Mike DeNardo, a veteran of KYW Newsradio for more than 25 years, covers a broad array of news stories for KYW. He specializes in stories about education and the schools.
DeNardo has won the prestigious Edward R. Murrow Award three times — in 2008 for his series on Philadelphia’s school dropout crisis, in 2005 for his coverage of “The Smarty Jones Story,” and in 2000, along with KYW Newsradio colleague Tony Romeo, for the stadium series “Where To Play Ball.”
Mike achieved a lifelong dream in 2008 when he called the final out of the Phillies’ World Series championship for KYW Newsradio.
Each year from 2002 to 2005, he won first-place awards from the Pennsylvania Associated Press for his public affairs, sports, and feature reporting.
Throughout 1999, DeNardo prepared a year-long series of reports on the Year 2000 computer bug entitled “Countdown Y2K.”
In 1986, he was awarded an honorable mention by the Associated Press for his coverage of the 69th Street train crash.
During his radio career, DeNardo has worked as a reporter and anchor for WSSJ in Camden and WIIN in Atlantic City.
A South Jersey native, Mike attended Edgewood Regional Senior High School. He has a journalism degree from Temple University.
In addition to his reporting and editing duties for KYW Newsradio 1060, Mike is a member of the board of governors of the Philadelphia Sportswriters Association. He was association president from 2006 to 2008.
DeNardo is an avid softball player and still-budding violinist. His secret desire after his journalism career is to become a roadie for the rock band Kansas.
Mike and his wife Barbara have two rescue cats named Fenway and Wrigley.
Connect with Mike DeNardo on Twitter: @DeNardoKYW
Philadelphia School District Superintendent William Hite put a $320 million price tag on his action plan. But new SRC chair Bill Green said the district shouldn’t count on getting that much money from the city and state.
The snow is melting, but that’s only exposing more gaping potholes throughout the region.
Superintendent William Hite says Philadelphia schools need 320-million dollars more next year, to get his ambitious action plan rolling.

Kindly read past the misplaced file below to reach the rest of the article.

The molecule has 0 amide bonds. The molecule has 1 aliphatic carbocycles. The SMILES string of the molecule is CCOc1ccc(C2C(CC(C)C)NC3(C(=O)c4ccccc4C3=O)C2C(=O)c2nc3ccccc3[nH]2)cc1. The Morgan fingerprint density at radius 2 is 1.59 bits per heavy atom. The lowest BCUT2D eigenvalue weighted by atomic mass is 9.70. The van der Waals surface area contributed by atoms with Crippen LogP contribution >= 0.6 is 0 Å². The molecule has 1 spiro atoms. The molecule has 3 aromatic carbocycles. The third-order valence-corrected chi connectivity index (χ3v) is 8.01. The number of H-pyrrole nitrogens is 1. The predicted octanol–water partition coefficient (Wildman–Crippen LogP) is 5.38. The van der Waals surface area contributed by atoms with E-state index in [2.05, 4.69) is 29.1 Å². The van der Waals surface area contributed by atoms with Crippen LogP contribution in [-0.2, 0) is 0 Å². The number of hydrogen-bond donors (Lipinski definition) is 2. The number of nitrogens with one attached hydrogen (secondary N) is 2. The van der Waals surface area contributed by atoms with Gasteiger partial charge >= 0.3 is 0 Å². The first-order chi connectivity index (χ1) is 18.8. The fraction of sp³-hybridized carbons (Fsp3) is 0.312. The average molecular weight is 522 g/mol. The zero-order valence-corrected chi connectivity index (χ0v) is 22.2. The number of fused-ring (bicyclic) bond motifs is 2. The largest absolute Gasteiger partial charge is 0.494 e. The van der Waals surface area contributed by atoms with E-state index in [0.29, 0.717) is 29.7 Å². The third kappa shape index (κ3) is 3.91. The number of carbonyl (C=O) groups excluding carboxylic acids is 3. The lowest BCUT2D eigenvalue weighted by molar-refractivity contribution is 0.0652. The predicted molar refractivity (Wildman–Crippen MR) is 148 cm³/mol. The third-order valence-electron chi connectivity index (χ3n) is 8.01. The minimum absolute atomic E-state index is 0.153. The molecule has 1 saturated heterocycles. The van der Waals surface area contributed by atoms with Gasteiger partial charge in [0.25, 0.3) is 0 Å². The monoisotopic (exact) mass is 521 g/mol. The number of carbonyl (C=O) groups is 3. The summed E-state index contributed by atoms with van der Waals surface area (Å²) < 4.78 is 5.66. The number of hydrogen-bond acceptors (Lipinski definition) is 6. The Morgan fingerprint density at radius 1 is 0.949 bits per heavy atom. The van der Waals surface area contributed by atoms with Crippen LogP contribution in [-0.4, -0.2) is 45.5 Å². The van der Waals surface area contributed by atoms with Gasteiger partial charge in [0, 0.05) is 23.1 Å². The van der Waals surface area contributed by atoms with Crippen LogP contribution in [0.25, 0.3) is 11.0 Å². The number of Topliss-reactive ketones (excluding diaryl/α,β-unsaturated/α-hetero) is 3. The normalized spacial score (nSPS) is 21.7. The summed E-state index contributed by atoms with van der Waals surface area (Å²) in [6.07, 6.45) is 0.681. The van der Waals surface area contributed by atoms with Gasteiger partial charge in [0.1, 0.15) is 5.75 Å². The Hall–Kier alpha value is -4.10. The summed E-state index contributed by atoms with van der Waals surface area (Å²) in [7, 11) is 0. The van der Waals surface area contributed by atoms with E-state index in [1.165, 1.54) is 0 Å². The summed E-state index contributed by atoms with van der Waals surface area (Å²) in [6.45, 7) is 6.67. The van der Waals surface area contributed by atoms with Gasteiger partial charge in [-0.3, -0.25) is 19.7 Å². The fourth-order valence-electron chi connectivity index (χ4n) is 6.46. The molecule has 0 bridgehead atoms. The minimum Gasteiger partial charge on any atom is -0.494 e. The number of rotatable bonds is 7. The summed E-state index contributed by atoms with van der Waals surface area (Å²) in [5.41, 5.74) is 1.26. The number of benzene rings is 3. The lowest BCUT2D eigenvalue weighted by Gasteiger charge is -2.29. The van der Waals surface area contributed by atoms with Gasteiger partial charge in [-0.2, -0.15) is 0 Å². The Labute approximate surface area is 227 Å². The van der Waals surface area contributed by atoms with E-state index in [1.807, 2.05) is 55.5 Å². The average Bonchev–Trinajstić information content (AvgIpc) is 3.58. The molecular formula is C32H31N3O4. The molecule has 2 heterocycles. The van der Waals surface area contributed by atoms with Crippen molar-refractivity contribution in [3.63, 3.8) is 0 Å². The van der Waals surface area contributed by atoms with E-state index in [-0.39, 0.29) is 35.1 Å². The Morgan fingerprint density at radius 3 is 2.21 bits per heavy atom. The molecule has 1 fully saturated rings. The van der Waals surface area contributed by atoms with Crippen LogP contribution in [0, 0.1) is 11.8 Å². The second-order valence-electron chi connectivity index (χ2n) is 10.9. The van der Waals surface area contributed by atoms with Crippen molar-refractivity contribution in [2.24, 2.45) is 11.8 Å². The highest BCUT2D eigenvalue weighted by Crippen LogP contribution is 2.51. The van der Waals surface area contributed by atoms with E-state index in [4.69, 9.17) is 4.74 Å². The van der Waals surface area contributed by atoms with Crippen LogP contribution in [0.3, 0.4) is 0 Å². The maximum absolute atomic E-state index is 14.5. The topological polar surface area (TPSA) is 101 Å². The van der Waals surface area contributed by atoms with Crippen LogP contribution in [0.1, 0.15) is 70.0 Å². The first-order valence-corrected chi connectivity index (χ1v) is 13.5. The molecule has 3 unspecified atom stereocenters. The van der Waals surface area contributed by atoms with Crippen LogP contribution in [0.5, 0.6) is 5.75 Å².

Potholes. They’re everywhere. And road crews are working overtime to fill them.
Former Philadelphia city councilman Bill Green is now officially the chairman of the School Reform Commission.
Some kids are spending their Presidents Day holiday shooting hoops at the iconic venue.
Philadelphia School District Superintendent William Hite has released this year’s version of his blueprint to improve city schools.
The School District of Philadelphia has announced it will now be open three days, April 15, 16, 17, originally designated for spring break.
On some hilly roads, SEPTA may wind up suspending bus service anyway as the storm worsens.
First, LaMont Ferrell and Darrin Pearsall had to convince their former coach, John Chaney, that it was okay to do a documentary on his life.
If you have been using Philadelphia Parking Authority “smart cards” to pay for parking at meters and kiosks around the city, get ready to change back to change.
The new temporary ramp that opened last weekend, connecting northbound Rt. 42 to northbound I-295, includes a median that keeps traffic flowing by eliminating the need to merge.
Everywhere you look, tree branches and fallen limbs litter the roadsides.
As of 1:30pm Wednesday, the utility listed about 624,000 homes and businesses without electricity.
The state senate approved the nominations of City Councilman Bill Green to be SRC chair, and Farah Jimenez to be an SRC member.